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Displaced Mason type I fractures of the radial head and neck in adults: A fifteen- to thirty-three-year follow-up study

Herbertsson, Pär LU ; Josefsson, PO; Hasserius, Ralph LU ; Karlsson, C; Besjakov, Jack LU and Karlsson, Magnus LU (2005) In Journal of Shoulder and Elbow Surgery 14(1). p.73-77
Abstract
Undisplaced radial head and neck fractures are consistently described with no long-term deficits. The aim of this study was to evaluate specifically the long-term outcome of displaced Mason type I fractures, which have not previously described. Twenty women and twelve men, with a mean age of 46 years (range, 22-69 years) when they sustained a displaced Mason type I fracture, were reexamined at a mean of 21 years (range, 15-33 years) after injury. All were treated nonoperatively. Twenty-nine individuals had no subjective complaints, whereas three had occasional elbow pain. There was no objective impairment, and none had elbow osteoarthritis, defined as reduced joint space, whereas there was more radiographic degeneration in the formerly... (More)
Undisplaced radial head and neck fractures are consistently described with no long-term deficits. The aim of this study was to evaluate specifically the long-term outcome of displaced Mason type I fractures, which have not previously described. Twenty women and twelve men, with a mean age of 46 years (range, 22-69 years) when they sustained a displaced Mason type I fracture, were reexamined at a mean of 21 years (range, 15-33 years) after injury. All were treated nonoperatively. Twenty-nine individuals had no subjective complaints, whereas three had occasional elbow pain. There was no objective impairment, and none had elbow osteoarthritis, defined as reduced joint space, whereas there was more radiographic degeneration in the formerly fractured elbow than in the uninjured elbow (85% vs 4%, P < .001). We conclude that the long-term results of nonoperatively treated displaced Mason type I fractures of the radial head and neck are predominantly favorable. (Less)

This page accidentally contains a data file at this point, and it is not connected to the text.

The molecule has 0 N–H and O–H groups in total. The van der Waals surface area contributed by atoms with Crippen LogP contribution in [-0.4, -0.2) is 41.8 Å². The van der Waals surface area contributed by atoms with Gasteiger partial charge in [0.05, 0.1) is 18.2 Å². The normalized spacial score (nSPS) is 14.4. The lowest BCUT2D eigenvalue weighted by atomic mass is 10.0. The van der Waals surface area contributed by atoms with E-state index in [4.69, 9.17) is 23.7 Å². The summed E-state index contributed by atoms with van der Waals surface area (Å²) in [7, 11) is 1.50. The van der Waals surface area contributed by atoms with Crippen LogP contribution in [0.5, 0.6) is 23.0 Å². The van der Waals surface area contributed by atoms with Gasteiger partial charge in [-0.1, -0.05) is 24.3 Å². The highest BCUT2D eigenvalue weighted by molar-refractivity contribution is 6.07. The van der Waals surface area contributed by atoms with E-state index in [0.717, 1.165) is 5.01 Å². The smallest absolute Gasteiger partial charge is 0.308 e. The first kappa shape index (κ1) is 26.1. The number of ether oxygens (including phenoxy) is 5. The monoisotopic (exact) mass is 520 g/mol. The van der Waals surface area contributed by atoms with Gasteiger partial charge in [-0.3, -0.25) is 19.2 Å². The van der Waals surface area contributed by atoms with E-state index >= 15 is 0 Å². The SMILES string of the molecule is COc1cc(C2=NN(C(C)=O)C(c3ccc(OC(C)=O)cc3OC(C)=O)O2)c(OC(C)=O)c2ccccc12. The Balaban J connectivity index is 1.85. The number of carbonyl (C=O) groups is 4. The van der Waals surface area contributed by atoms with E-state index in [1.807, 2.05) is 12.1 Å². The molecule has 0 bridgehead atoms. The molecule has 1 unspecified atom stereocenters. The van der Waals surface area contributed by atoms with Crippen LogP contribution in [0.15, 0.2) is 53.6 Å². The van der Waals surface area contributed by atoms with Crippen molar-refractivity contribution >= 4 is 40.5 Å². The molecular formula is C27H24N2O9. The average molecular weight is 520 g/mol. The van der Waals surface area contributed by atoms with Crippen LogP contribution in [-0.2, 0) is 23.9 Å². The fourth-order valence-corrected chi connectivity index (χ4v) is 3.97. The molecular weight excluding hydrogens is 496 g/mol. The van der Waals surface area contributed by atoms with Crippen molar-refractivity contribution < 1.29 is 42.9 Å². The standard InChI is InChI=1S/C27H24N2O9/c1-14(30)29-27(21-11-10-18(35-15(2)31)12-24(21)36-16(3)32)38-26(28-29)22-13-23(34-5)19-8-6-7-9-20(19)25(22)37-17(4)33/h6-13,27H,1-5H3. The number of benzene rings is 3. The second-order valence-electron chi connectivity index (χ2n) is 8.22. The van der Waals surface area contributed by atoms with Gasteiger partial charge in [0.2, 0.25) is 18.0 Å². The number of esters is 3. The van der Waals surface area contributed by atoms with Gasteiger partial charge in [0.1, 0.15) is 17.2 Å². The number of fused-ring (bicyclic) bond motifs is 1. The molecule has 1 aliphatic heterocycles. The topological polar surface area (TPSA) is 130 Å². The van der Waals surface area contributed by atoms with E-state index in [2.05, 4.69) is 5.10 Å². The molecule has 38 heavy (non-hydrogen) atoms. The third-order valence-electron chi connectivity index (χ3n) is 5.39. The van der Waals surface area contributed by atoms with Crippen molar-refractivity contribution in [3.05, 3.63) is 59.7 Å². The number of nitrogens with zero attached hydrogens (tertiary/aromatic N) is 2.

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author
organization
publishing date
type
Contribution to journal
publication status
published
subject
in
Journal of Shoulder and Elbow Surgery
volume
14
issue
1
pages
73 - 77
publisher
Mosby
external identifiers
  • wos:000227246300011
  • scopus:13844292735
ISSN
1058-2746
DOI
10.1016/j.jse.2004.07.001
language
English
LU publication?
yes
id
925260df-a952-4032-bd40-3a19906af192 (old id 897394)
date added to LUP
2008-01-16 10:52:45
date last changed
2017-09-10 04:29:55
@article{925260df-a952-4032-bd40-3a19906af192,
  abstract     = {Undisplaced radial head and neck fractures are consistently described with no long-term deficits. The aim of this study was to evaluate specifically the long-term outcome of displaced Mason type I fractures, which have not previously described. Twenty women and twelve men, with a mean age of 46 years (range, 22-69 years) when they sustained a displaced Mason type I fracture, were reexamined at a mean of 21 years (range, 15-33 years) after injury. All were treated nonoperatively. Twenty-nine individuals had no subjective complaints, whereas three had occasional elbow pain. There was no objective impairment, and none had elbow osteoarthritis, defined as reduced joint space, whereas there was more radiographic degeneration in the formerly fractured elbow than in the uninjured elbow (85% vs 4%, P &lt; .001). We conclude that the long-term results of nonoperatively treated displaced Mason type I fractures of the radial head and neck are predominantly favorable.},
  author       = {Herbertsson, Pär and Josefsson, PO and Hasserius, Ralph and Karlsson, C and Besjakov, Jack and Karlsson, Magnus},
  issn         = {1058-2746},
  language     = {eng},
  number       = {1},
  pages        = {73--77},
  publisher    = {Mosby},
  series       = {Journal of Shoulder and Elbow Surgery},
  title        = {Displaced Mason type I fractures of the radial head and neck in adults: A fifteen- to thirty-three-year follow-up study},
  url          = {http://dx.doi.org/10.1016/j.jse.2004.07.001},
  volume       = {14},
  year         = {2005},
}